Research Overview

The Regions of Our Atmosphere

The Regions of Our Atmosphere

The mesosphere begins at an altitude of about 50 kilometers (30 miles), as temperature begins to decrease with altitude.

The stratosphere begins about 9-12 kilometers (16-17 kilometers in the tropics) above Earth's surface. The stratosphere is heated from above (primarily as oxygen and ozone absorb solar ultraviolet radiation). Temperature in the stratosphere increases with altitude. In this region (Latin: stratum, layer), mixing is much slower and the "ozone layer" is found here.

The troposphere begins at the Earth's surface, which acts as a source of heat resulting from absorption of visible sunlight. The temperature decreases with height in the troposphere, and so the air is well mixed in this region (Greek: tropos, a turning). Weather occurs in this layer, and most commercial airliners fly in it.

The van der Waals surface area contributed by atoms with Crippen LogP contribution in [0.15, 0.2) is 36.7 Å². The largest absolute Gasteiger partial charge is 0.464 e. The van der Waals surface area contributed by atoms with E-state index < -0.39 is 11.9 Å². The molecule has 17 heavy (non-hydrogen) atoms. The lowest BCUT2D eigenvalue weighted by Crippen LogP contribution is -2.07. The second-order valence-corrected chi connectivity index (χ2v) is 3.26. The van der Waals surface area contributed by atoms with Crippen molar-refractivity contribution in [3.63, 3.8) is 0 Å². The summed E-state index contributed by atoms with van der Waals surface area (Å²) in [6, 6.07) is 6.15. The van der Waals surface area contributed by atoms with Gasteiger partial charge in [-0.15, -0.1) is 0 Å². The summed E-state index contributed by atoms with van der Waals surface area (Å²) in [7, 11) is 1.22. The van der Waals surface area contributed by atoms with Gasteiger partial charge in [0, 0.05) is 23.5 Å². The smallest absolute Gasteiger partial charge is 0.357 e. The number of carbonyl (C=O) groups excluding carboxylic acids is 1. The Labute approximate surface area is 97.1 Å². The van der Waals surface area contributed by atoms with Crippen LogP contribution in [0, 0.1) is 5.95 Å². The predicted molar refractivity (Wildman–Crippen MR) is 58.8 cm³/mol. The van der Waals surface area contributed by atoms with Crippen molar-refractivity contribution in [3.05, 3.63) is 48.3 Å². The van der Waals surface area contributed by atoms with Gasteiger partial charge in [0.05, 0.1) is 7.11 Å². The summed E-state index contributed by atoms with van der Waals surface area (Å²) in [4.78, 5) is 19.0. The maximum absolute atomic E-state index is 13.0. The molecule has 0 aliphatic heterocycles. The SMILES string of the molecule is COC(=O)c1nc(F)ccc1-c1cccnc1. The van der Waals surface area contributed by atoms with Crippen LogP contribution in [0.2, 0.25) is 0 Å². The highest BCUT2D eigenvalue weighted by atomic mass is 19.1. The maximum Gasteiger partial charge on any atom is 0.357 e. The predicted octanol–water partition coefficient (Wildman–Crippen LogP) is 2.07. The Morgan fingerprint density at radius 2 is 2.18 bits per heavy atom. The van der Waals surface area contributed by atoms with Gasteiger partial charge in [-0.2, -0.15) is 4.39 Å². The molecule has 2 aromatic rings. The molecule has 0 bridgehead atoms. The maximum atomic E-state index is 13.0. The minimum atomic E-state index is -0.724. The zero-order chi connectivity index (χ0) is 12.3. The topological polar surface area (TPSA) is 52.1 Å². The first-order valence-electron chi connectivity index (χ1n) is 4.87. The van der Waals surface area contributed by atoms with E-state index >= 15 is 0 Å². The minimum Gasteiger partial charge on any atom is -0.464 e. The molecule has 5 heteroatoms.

It has become increasingly clear that humans are changing the chemical composition of the atmosphere in ways that can affect conditions at the Earth's surface – with potential consequences for all Earth's inhabitants. At the core of CSL's research today is the desire to understand atmospheric processes underlying some of the most challenging environmental issues of our time: air quality, climate, and the stratospheric ozone layer.

Greenhouse gases emitted from natural and human-related activities affect climate, and the climate system is warming. Human activities, such as combustion of fossil fuels, release gases and particles that can form harmful pollution in the troposphere, the atmospheric layer nearest to Earth's surface. Poor air quality prematurely kills more than 60,000 people in the United States every year, according to the U.S. Environmental Protection Agency. And in the stratosphere, a "blanket" of ozone – the "ozone layer" – shields us from the harmful effects of the Sun's ultraviolet radiation. Some chemicals released into the atmosphere by people can deplete this protective ozone layer, which in turn can lead to crop damage, harm to natural ecosystems, and skin cancer. These global environmental challenges motivate CSL research.

CSL also assesses the current state of scientific understanding on these three topics and interacts with those who use this information as the scientific basis for decisions – within NOAA, in the United States, and around the globe.